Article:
How to Prune a Japanese Maple
Japanese Maples are one of the most popular trees we sell here at Moana Nursery and there’s no question why. Delicately beautiful and colorful, yet tough and resilient; they add a lovely flair to any yard. When placed in the right spot (partial shade with protection from the peak heat of afternoon sun) Japanese Maples require only basic pruning to look their best and grow into their naturally beautiful form. Read on for our basic tips for pruning your Japanese Maple.
When to Prune Your Japanese Maple
Japanese maples can be selectively pruned almost any time of year but the best times for major pruning are in winter before the leaf buds begin to swell and early summer before temperatures exceed 80 degrees F. Winter is easy because the tree has no leaves, which makes it easier to see the branch structure and make the right cuts. In early summer, the presence of leaves will help you judge the right amount of thinning needed to see the structure of your tree.
Why Prune Your Japanese Maple?
The goal of pruning is to encourage the tree’s natural growth habit. Pruning to change or reduce the size or shape of your Japanese Maple against its natural growing style does not work in the long run. The tree will simply grow faster and become more unruly.
If you don’t know your particular tree’s growing style you can search the tree’s information using our Plant Finder App or visit us in any one of our locations and speak to a Plant Dr. Trees usually fall into two categories: upright forms like the Bloodgood Japanese Maple and smaller-weeping forms like the Crimson Queen Japanese Maple.
How to Prune your Japanese Maple
The starting point for pruning both types of trees is to look for broken, dead, or deformed branches. You will usually spot deadwood near the tips of branches or in the interior of the tree. Avoid removing only the tips of branches as this will result in rapid and unruly growth. Instead, you can either remove part of or the whole branch.
To remove part of the branch, cut back to a ¼ of an inch or so above a healthy bud (a bud is the half-moon-shaped swelling along the branch). A good rule of the green thumb is to cut back to a branch or bud that is pointed in the direction you want your Japanese Maple to grow. You can cut to a bud, a live lateral branch (smaller branches growing off of the main branch), or back to the branch collar, the swelling where the branch attaches to the main trunk. Avoid cutting into a branch collar, always cut a couple of inches beyond the collar. Cutting into the main trunk or into a branch collar can often be an entry point for disease and pests.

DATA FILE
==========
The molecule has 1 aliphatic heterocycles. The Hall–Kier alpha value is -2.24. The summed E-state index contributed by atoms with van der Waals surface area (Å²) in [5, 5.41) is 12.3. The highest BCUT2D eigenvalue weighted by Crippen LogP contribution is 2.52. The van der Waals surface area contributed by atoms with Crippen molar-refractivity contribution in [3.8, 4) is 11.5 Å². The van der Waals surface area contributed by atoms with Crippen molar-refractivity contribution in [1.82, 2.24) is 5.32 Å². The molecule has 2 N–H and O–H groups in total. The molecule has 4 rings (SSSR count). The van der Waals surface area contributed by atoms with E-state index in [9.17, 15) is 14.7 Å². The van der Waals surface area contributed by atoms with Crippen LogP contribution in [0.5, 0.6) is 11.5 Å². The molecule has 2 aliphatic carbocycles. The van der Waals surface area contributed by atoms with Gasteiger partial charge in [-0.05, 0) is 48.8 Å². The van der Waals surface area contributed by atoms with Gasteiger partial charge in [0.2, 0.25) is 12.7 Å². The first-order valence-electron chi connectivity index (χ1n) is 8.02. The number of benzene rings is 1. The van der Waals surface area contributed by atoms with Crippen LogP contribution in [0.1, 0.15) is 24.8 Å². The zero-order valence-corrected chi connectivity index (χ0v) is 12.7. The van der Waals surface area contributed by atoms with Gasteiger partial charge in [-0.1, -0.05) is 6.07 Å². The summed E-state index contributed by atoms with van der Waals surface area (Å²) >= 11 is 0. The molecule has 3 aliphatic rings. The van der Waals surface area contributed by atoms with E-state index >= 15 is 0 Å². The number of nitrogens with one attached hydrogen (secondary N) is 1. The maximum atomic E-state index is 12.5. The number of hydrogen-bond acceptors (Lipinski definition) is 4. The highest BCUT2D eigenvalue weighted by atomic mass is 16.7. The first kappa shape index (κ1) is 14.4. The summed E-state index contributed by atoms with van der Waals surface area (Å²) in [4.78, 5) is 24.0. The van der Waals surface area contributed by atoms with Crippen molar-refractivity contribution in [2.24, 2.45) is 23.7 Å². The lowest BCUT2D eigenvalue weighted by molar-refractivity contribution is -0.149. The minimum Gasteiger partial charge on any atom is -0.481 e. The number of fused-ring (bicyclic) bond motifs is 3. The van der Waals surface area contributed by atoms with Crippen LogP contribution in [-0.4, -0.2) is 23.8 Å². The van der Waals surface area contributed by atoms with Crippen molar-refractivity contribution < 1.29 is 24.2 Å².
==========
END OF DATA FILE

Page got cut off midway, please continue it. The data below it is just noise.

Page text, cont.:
For more information on pruning techniques check out this article from New Mexico State University.
What Should I Prune?
- Dead or Dying Branches: cleaning off dead or dying branches can help mitigate the spread of diseases, focus your tree’s nutrients and growth into healthy limbs and promote new and healthier growth.
- Crossing Branches: these branches often rub against each other or the main trunk which can interfere with their growth. Also, wounds created by rubbing allow insects and diseases to enter the tree.
- Odd Angled Branches: branches growing inward or in the wrong direction are the next to go. These will include branches growing through the middle of the tree, downward on an upright form, or branches growing upward on a weeping tree.
- Suckers (or sprouts at the base of the trunk): These are “new growth” usually coming out of the base of the trunk or the ground around the base. These will steal vital nutrients from your tree for themselves.
Making Your Japanese Maple Look Good
One of the keys to making Japanese maples look great is to separate branches into overlapping layers that don’t touch each other, like a lattice. With that in mind, look for branches growing parallel. Thinning these branches helps define the structure of the tree and adds interest.
Work from the bottom up, and inside out. Take your time and periodically step back and inspect your work from different angles. Look at your tree from the base up following each branch upward to decide what and where to prune. If you are unsure, don’t cut!
What Tools to Use for Pruning
Make sure your pruning tools are sharp and clean! Dirty shears can spread diseases to the newly opened wound. Hand Shears, lopper shears, or Bypass Pruners are best for cutting branches as thick as your middle finger or smaller. Pruning saws are best for anything larger.
Make sure to wear gloves and eye protection when pruning! It may not seem dangerous but branches can surprise you with a good eye-poke and shears are sharp!
If you’re still nervous about pruning your Japanese Maple or want some more advice on how to go about it, stop by any one of our three Moana Nursery garden centers or contact us online.
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